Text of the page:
NORTHFIELD — Pharmacist Steven Chang is a scientist who believes that if a nutritional supplement really works, its effectiveness can be isolated, measured and reproduced.
Chang, 57, of Absecon, owns Essential Elements, a nutrition and dietary supplement store on Tilton Road in Northfield.
He also is the registered pharmacist and owner of Parkway Pharmacy in Atlantic City.
In one role, he dispenses prescription medicines that go through rigorous clinical testing by the U.S. Food and Drug Administration. In the other, he dispenses nutritional supplements that undergo little scientific scrutiny.
But Chang said that does not mean the pills, tablets and drops he sells at Essential Elements for everything from achy joints to high cholesterol are any less effective in helping people recover from illness or injury or simply feel better.
“We don’t sell hope,” he said. “We approach nutritional health scientifically with evidence-based protocols. It’s not hearsay. We sell real-world solutions.”
Nutritional supplements are getting more government oversight. The Office of Dietary Supplements was created in 2001 under the National Institutes of Health to develop an evidence-based review program.
About half of America takes a daily supplement ranging from vitamins to herbal teas, according to a study published last year in the Journal of Nutrition. The Nutrition Business Journal estimates it is a $30 billion business — a big reason why more retail shelves are dedicated to those little brown bottles.
Nutritional supplements have their proponents and critics. New Jersey native Dr. Mehmet Oz regularly touts fish oils and other compounds on television. Essential Elements has a display case with the celebrity doctor’s photo and dietary supplements featured on the show.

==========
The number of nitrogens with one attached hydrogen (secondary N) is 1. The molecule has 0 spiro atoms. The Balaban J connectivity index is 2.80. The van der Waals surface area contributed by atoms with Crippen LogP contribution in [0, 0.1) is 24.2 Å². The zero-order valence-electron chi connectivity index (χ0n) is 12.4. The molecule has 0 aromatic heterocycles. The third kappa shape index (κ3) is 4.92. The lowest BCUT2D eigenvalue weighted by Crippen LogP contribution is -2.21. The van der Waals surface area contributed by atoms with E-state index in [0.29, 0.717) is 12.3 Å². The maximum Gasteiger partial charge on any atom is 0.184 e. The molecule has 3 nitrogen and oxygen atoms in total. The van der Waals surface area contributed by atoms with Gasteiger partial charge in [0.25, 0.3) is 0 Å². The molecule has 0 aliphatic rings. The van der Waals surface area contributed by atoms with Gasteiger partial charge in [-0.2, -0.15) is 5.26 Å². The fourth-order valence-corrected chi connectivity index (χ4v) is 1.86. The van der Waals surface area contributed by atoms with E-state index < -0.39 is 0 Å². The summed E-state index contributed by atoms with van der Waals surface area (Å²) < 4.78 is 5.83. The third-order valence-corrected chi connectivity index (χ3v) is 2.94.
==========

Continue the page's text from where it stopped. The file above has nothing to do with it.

Chang, a graduate of the Philadelphia College of Pharmacy, said he keeps up on medical journals that investigate the health benefits or risks of various supplements. Not every product is created equally, Chang said.
The September issue of Consumer Reports found a minefield of problems in nutritional supplements, from products that make unsubstantiated claims to products adulterated with prescription drugs.
“You have a lot of adulterated product on the market,” Chang said.
Chang noted that some supplements carry their own warning labels. They can have adverse effects on liver or kidney function, especially if the customer is taking other medications.
He recommends his customers consult with him before adding a supplement to their daily health regimen. He and his staff help customers decide what, if any, products might help them.
“We try to be neutral and make our recommendations based on evidence,” he said. “We ask a lot of questions. Generally, these products are safe. But are they the right product?”
Store manager Cindy Sutton, 37, of Egg Harbor Township, said several area physicians are true believers in the health benefits of supplements. “A lot of doctors send their patients here.”
Each month, Chang offers an in-store seminar about nutrition as it relates to cancer, diabetes, weight loss, heart disease, stress and other monthly topics.
Customers sometimes notice an immediate improvement after taking a supplement. Chang said this often can be attributed to a placebo effect because customers in most cases expect to feel better. It is only after months of improvement that the customer can reliably credit the supplement or some other positive change in lifestyle, he said.
Some patients might resist a doctor’s unwelcome advice to lose weight or get more exercise, but customers at Essential Elements have the same thing in common: They are proactively looking to improve their health, Chang said. This positive attitude goes a long way toward improving the way they feel, he said.
“Psychologically, you have to be ready for it,” he said.
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